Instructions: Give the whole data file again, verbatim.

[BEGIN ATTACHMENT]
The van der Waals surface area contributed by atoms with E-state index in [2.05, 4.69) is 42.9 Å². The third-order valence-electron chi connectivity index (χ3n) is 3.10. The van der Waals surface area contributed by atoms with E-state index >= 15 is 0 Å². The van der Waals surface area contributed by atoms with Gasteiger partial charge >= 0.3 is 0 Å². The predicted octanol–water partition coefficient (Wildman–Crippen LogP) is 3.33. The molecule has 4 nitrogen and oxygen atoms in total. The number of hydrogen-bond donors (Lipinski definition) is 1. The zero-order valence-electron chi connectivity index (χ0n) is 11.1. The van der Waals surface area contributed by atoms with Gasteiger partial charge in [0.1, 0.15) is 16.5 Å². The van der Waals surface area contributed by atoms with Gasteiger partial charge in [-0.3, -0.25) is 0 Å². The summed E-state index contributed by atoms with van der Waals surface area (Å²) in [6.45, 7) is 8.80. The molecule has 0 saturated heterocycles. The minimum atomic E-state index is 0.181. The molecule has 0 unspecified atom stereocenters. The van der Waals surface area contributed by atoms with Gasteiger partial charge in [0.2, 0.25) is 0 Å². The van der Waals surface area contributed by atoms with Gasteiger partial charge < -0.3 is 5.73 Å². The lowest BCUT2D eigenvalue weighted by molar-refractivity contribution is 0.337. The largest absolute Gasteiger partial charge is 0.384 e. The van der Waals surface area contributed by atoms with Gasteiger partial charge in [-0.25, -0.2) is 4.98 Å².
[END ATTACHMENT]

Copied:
The van der Waals surface area contributed by atoms with E-state index in [2.05, 4.69) is 42.9 Å². The third-order valence-electron chi connectivity index (χ3n) is 3.10. The van der Waals surface area contributed by atoms with E-state index >= 15 is 0 Å². The van der Waals surface area contributed by atoms with Gasteiger partial charge >= 0.3 is 0 Å². The predicted octanol–water partition coefficient (Wildman–Crippen LogP) is 3.33. The molecule has 4 nitrogen and oxygen atoms in total. The number of hydrogen-bond donors (Lipinski definition) is 1. The zero-order valence-electron chi connectivity index (χ0n) is 11.1. The van der Waals surface area contributed by atoms with Gasteiger partial charge in [0.1, 0.15) is 16.5 Å². The van der Waals surface area contributed by atoms with Gasteiger partial charge in [-0.3, -0.25) is 0 Å². The summed E-state index contributed by atoms with van der Waals surface area (Å²) in [6.45, 7) is 8.80. The molecule has 0 saturated heterocycles. The minimum atomic E-state index is 0.181. The molecule has 0 unspecified atom stereocenters. The van der Waals surface area contributed by atoms with Gasteiger partial charge in [0.2, 0.25) is 0 Å². The van der Waals surface area contributed by atoms with Gasteiger partial charge < -0.3 is 5.73 Å². The lowest BCUT2D eigenvalue weighted by molar-refractivity contribution is 0.337. The largest absolute Gasteiger partial charge is 0.384 e. The van der Waals surface area contributed by atoms with Gasteiger partial charge in [-0.25, -0.2) is 4.98 Å².